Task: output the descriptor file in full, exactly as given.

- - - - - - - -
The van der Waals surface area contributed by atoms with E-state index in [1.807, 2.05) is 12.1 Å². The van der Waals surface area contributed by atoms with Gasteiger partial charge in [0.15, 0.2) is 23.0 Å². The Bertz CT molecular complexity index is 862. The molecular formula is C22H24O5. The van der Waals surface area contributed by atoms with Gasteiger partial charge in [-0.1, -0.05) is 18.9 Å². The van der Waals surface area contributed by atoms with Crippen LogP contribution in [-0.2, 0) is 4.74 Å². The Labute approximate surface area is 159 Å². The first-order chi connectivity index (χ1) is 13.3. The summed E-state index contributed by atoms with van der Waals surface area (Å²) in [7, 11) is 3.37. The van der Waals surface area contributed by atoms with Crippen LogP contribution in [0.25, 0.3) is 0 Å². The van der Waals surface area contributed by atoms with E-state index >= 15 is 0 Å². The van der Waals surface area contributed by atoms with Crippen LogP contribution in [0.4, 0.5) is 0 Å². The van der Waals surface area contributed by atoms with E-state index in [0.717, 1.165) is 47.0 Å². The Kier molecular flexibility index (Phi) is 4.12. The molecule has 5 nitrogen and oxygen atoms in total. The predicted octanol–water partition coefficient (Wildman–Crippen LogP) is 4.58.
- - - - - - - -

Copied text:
The van der Waals surface area contributed by atoms with E-state index in [1.807, 2.05) is 12.1 Å². The van der Waals surface area contributed by atoms with Gasteiger partial charge in [0.15, 0.2) is 23.0 Å². The Bertz CT molecular complexity index is 862. The molecular formula is C22H24O5. The van der Waals surface area contributed by atoms with Gasteiger partial charge in [-0.1, -0.05) is 18.9 Å². The van der Waals surface area contributed by atoms with Crippen LogP contribution in [-0.2, 0) is 4.74 Å². The Labute approximate surface area is 159 Å². The first-order chi connectivity index (χ1) is 13.3. The summed E-state index contributed by atoms with van der Waals surface area (Å²) in [7, 11) is 3.37. The van der Waals surface area contributed by atoms with Crippen LogP contribution in [0.25, 0.3) is 0 Å². The van der Waals surface area contributed by atoms with E-state index >= 15 is 0 Å². The van der Waals surface area contributed by atoms with Crippen LogP contribution in [0.4, 0.5) is 0 Å². The van der Waals surface area contributed by atoms with E-state index in [0.717, 1.165) is 47.0 Å². The Kier molecular flexibility index (Phi) is 4.12. The molecule has 5 nitrogen and oxygen atoms in total. The predicted octanol–water partition coefficient (Wildman–Crippen LogP) is 4.58.